Satoko Norimatsu, director of the Vancouver-based Peace Philosophy Centre and co-author of the 2012 book “Resistant Islands: Okinawa Confronts Japan and the United States,” has helped raise international awareness of the Okinawa anti-base movement, organize visits of Okinawan delegations to the U.S. and bring the base issue to the attention of film directors such as Oliver Stone and Michael Moore.

“I don’t think Okinawan activism can be compared to that of Japan,” Norimatsu says. “Okinawa’s (activism) comes from centuries of colonization, oppression and abuse. It’s a relatively small community and has a strong sense of national/ethnic identity. Many protest efforts come from Okinawa’s long-standing situation of being isolated and abandoned by much of the Japanese mainland media. This is the reason (the Okinawa anti-base movement) is motivated to move beyond Japan, their colonizer and oppressor, and reach out for international support.”

Like the traditional anti-nuclear movement, the traditional anti-base movement is rapidly aging. Protesters tend to use the same tactics they did back in the 1960s — which turns off younger Okinawans and mainland Japanese who move to Okinawa. “I think young people come to places where they can participate, feel respected and have fun, not to places where they have to listen to boring speeches of old people one after the other,” Norimatsu says. “In this regard, I don’t see much difference between Okinawa and mainland Japan.”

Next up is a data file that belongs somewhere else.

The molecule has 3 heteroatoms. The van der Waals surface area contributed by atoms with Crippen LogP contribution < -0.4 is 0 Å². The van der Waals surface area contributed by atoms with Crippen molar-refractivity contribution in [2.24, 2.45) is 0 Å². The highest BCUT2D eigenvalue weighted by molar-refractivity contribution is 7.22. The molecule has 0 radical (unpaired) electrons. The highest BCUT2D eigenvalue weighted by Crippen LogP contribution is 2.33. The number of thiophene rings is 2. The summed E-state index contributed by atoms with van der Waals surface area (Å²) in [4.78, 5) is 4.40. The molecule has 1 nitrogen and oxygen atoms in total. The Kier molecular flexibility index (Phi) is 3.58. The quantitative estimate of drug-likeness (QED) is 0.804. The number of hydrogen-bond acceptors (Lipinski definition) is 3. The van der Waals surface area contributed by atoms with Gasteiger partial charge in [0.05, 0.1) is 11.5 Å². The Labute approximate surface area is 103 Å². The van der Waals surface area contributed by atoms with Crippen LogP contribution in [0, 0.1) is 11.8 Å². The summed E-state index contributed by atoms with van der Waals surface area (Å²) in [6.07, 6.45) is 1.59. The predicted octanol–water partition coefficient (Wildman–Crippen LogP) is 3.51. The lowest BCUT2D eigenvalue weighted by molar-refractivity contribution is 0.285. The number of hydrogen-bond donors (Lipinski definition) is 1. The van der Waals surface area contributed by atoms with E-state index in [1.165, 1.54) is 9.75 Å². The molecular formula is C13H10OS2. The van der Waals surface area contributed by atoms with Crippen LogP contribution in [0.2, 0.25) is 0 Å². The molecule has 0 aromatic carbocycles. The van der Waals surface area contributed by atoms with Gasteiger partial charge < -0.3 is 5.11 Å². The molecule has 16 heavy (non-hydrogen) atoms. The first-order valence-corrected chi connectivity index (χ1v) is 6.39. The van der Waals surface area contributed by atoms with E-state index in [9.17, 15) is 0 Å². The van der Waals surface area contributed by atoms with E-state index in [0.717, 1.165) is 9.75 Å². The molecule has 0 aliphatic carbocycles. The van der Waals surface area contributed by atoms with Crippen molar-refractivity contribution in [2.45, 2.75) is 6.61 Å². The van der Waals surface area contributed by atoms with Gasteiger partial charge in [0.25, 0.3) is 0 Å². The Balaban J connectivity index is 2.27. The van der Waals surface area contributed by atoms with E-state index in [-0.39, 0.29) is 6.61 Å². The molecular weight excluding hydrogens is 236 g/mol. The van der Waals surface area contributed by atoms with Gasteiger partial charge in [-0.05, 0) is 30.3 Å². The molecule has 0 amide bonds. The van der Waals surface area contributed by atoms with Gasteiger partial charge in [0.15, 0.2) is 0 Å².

Urban-rural divide

To a certain degree, protests over nuclear power and in Okinawa also symbolize two competing value systems and political philosophies that are increasingly defining protest movements around the world: the urban-rural divide. In Japan, the divide is symbolized in the media by the protests over the Trans-Pacific Partnership agreement, which is currently being negotiated by 12 countries. The TPP debate is ostensibly about the trade of traditional goods, but it also touches on fundamental issues such as how much autonomy national and local governments should have over their economies.

For Japan, though, TPP protests are centered around agriculture and the powerful and politically-connected Central Union of Agricultural Cooperatives (JA Zenchu). If many protest movements in Japan are outside the status quo, the anti-TPP movement is more “inside,” in the sense that its adherents have a lot of political support among politicians at all levels, especially in rural areas, and many members of the bureaucracy.